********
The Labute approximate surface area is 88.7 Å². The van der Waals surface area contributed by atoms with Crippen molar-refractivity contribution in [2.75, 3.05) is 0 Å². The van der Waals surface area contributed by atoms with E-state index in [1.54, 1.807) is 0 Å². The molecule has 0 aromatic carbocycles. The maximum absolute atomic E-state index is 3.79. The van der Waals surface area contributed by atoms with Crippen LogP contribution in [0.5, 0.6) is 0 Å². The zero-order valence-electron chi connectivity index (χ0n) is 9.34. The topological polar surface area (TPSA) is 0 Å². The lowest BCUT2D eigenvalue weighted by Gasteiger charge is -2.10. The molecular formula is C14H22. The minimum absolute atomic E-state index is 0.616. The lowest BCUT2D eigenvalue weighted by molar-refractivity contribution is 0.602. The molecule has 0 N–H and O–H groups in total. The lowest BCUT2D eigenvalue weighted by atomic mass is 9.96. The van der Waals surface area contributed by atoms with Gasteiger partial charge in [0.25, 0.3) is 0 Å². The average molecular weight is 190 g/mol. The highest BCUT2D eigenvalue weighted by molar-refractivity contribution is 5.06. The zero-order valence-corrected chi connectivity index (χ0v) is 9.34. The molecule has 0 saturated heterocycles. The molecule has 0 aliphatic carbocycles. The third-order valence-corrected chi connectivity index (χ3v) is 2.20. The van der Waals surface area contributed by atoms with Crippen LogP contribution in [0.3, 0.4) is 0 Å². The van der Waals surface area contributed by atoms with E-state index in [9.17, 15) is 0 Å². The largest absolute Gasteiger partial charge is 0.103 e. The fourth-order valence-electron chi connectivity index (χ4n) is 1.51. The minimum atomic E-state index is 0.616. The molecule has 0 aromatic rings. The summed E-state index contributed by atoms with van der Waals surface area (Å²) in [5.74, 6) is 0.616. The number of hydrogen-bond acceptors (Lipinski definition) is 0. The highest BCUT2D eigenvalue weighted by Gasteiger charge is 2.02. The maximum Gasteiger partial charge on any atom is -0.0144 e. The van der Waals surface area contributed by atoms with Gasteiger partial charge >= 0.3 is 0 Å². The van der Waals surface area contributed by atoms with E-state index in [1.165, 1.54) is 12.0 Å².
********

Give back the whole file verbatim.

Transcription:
The Labute approximate surface area is 88.7 Å². The van der Waals surface area contributed by atoms with Crippen molar-refractivity contribution in [2.75, 3.05) is 0 Å². The van der Waals surface area contributed by atoms with E-state index in [1.54, 1.807) is 0 Å². The molecule has 0 aromatic carbocycles. The maximum absolute atomic E-state index is 3.79. The van der Waals surface area contributed by atoms with Crippen LogP contribution in [0.5, 0.6) is 0 Å². The zero-order valence-electron chi connectivity index (χ0n) is 9.34. The topological polar surface area (TPSA) is 0 Å². The lowest BCUT2D eigenvalue weighted by Gasteiger charge is -2.10. The molecular formula is C14H22. The minimum absolute atomic E-state index is 0.616. The lowest BCUT2D eigenvalue weighted by molar-refractivity contribution is 0.602. The molecule has 0 N–H and O–H groups in total. The lowest BCUT2D eigenvalue weighted by atomic mass is 9.96. The van der Waals surface area contributed by atoms with Gasteiger partial charge in [0.25, 0.3) is 0 Å². The average molecular weight is 190 g/mol. The highest BCUT2D eigenvalue weighted by molar-refractivity contribution is 5.06. The zero-order valence-corrected chi connectivity index (χ0v) is 9.34. The molecule has 0 saturated heterocycles. The molecule has 0 aliphatic carbocycles. The third-order valence-corrected chi connectivity index (χ3v) is 2.20. The van der Waals surface area contributed by atoms with Crippen LogP contribution in [0.3, 0.4) is 0 Å². The van der Waals surface area contributed by atoms with E-state index in [9.17, 15) is 0 Å². The largest absolute Gasteiger partial charge is 0.103 e. The fourth-order valence-electron chi connectivity index (χ4n) is 1.51. The minimum atomic E-state index is 0.616. The molecule has 0 aromatic rings. The summed E-state index contributed by atoms with van der Waals surface area (Å²) in [5.74, 6) is 0.616. The number of hydrogen-bond acceptors (Lipinski definition) is 0. The highest BCUT2D eigenvalue weighted by Gasteiger charge is 2.02. The maximum Gasteiger partial charge on any atom is -0.0144 e. The van der Waals surface area contributed by atoms with Gasteiger partial charge >= 0.3 is 0 Å². The van der Waals surface area contributed by atoms with E-state index in [1.165, 1.54) is 12.0 Å².